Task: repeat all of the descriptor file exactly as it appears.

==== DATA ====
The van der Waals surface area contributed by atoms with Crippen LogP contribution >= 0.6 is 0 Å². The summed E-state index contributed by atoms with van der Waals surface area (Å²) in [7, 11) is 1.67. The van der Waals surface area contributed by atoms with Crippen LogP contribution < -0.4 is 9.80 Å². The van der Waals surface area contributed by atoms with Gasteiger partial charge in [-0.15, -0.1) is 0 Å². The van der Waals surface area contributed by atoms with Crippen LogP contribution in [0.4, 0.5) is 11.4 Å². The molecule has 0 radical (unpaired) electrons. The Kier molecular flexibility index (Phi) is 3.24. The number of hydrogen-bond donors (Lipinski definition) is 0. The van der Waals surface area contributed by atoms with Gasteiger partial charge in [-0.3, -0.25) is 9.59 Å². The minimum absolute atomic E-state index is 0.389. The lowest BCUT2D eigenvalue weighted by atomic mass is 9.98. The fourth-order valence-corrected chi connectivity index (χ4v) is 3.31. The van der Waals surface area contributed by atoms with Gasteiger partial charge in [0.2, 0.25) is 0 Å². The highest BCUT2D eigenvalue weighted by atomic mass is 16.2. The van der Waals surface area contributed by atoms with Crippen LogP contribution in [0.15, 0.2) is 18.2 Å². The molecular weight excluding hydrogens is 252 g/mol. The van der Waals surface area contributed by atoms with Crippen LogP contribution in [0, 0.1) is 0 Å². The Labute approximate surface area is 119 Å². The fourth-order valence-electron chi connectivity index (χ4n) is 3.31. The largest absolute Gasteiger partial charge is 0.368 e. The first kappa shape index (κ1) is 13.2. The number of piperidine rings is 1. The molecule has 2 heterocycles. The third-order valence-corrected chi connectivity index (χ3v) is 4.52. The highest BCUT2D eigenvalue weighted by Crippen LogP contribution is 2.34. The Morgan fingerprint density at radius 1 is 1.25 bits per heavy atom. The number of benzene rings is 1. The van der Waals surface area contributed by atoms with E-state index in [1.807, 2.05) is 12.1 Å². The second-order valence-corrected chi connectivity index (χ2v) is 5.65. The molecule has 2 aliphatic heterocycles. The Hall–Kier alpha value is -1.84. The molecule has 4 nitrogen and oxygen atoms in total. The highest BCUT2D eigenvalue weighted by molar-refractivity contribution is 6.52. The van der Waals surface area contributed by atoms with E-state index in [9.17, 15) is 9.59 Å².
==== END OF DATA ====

The van der Waals surface area contributed by atoms with Crippen LogP contribution >= 0.6 is 0 Å². The summed E-state index contributed by atoms with van der Waals surface area (Å²) in [7, 11) is 1.67. The van der Waals surface area contributed by atoms with Crippen LogP contribution < -0.4 is 9.80 Å². The van der Waals surface area contributed by atoms with Gasteiger partial charge in [-0.15, -0.1) is 0 Å². The van der Waals surface area contributed by atoms with Crippen LogP contribution in [0.4, 0.5) is 11.4 Å². The molecule has 0 radical (unpaired) electrons. The Kier molecular flexibility index (Phi) is 3.24. The number of hydrogen-bond donors (Lipinski definition) is 0. The van der Waals surface area contributed by atoms with Gasteiger partial charge in [-0.3, -0.25) is 9.59 Å². The minimum absolute atomic E-state index is 0.389. The lowest BCUT2D eigenvalue weighted by atomic mass is 9.98. The fourth-order valence-corrected chi connectivity index (χ4v) is 3.31. The van der Waals surface area contributed by atoms with Gasteiger partial charge in [0.2, 0.25) is 0 Å². The highest BCUT2D eigenvalue weighted by atomic mass is 16.2. The van der Waals surface area contributed by atoms with Crippen LogP contribution in [0.15, 0.2) is 18.2 Å². The molecular weight excluding hydrogens is 252 g/mol. The van der Waals surface area contributed by atoms with Crippen LogP contribution in [0, 0.1) is 0 Å². The Labute approximate surface area is 119 Å². The fourth-order valence-electron chi connectivity index (χ4n) is 3.31. The largest absolute Gasteiger partial charge is 0.368 e. The first kappa shape index (κ1) is 13.2. The number of piperidine rings is 1. The molecule has 2 heterocycles. The third-order valence-corrected chi connectivity index (χ3v) is 4.52. The highest BCUT2D eigenvalue weighted by Crippen LogP contribution is 2.34. The Morgan fingerprint density at radius 1 is 1.25 bits per heavy atom. The number of benzene rings is 1. The van der Waals surface area contributed by atoms with E-state index in [1.807, 2.05) is 12.1 Å². The second-order valence-corrected chi connectivity index (χ2v) is 5.65. The molecule has 2 aliphatic heterocycles. The Hall–Kier alpha value is -1.84. The molecule has 4 nitrogen and oxygen atoms in total. The highest BCUT2D eigenvalue weighted by molar-refractivity contribution is 6.52. The van der Waals surface area contributed by atoms with E-state index in [9.17, 15) is 9.59 Å².